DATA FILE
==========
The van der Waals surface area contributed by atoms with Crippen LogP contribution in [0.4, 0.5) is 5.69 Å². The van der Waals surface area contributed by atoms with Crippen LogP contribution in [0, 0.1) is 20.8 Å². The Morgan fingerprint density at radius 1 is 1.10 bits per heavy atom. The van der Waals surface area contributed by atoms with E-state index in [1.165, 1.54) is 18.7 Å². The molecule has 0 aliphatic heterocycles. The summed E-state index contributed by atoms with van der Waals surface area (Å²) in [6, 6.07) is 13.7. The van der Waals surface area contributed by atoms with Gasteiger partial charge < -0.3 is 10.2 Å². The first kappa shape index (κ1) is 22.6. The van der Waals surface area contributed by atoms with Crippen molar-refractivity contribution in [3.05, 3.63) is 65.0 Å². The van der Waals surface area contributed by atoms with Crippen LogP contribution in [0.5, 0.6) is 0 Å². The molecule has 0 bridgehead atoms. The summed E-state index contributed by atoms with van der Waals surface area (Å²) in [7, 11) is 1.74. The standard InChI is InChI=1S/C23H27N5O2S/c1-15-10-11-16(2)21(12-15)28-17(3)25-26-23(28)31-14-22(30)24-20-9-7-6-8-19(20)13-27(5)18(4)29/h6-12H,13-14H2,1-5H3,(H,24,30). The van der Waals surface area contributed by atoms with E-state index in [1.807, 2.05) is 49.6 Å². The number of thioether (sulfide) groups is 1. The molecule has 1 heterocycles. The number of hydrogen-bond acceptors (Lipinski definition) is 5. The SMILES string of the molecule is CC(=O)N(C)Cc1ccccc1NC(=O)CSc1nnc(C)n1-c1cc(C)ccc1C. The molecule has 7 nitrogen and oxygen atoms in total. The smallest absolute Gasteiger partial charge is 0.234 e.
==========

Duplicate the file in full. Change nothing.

The van der Waals surface area contributed by atoms with Crippen LogP contribution in [0.4, 0.5) is 5.69 Å². The van der Waals surface area contributed by atoms with Crippen LogP contribution in [0, 0.1) is 20.8 Å². The Morgan fingerprint density at radius 1 is 1.10 bits per heavy atom. The van der Waals surface area contributed by atoms with E-state index in [1.165, 1.54) is 18.7 Å². The molecule has 0 aliphatic heterocycles. The summed E-state index contributed by atoms with van der Waals surface area (Å²) in [6, 6.07) is 13.7. The van der Waals surface area contributed by atoms with Gasteiger partial charge < -0.3 is 10.2 Å². The first kappa shape index (κ1) is 22.6. The van der Waals surface area contributed by atoms with Crippen molar-refractivity contribution in [3.05, 3.63) is 65.0 Å². The van der Waals surface area contributed by atoms with Crippen LogP contribution in [0.5, 0.6) is 0 Å². The molecule has 0 bridgehead atoms. The summed E-state index contributed by atoms with van der Waals surface area (Å²) in [7, 11) is 1.74. The standard InChI is InChI=1S/C23H27N5O2S/c1-15-10-11-16(2)21(12-15)28-17(3)25-26-23(28)31-14-22(30)24-20-9-7-6-8-19(20)13-27(5)18(4)29/h6-12H,13-14H2,1-5H3,(H,24,30). The van der Waals surface area contributed by atoms with E-state index in [1.807, 2.05) is 49.6 Å². The number of thioether (sulfide) groups is 1. The molecule has 1 heterocycles. The number of hydrogen-bond acceptors (Lipinski definition) is 5. The SMILES string of the molecule is CC(=O)N(C)Cc1ccccc1NC(=O)CSc1nnc(C)n1-c1cc(C)ccc1C. The molecule has 7 nitrogen and oxygen atoms in total. The smallest absolute Gasteiger partial charge is 0.234 e.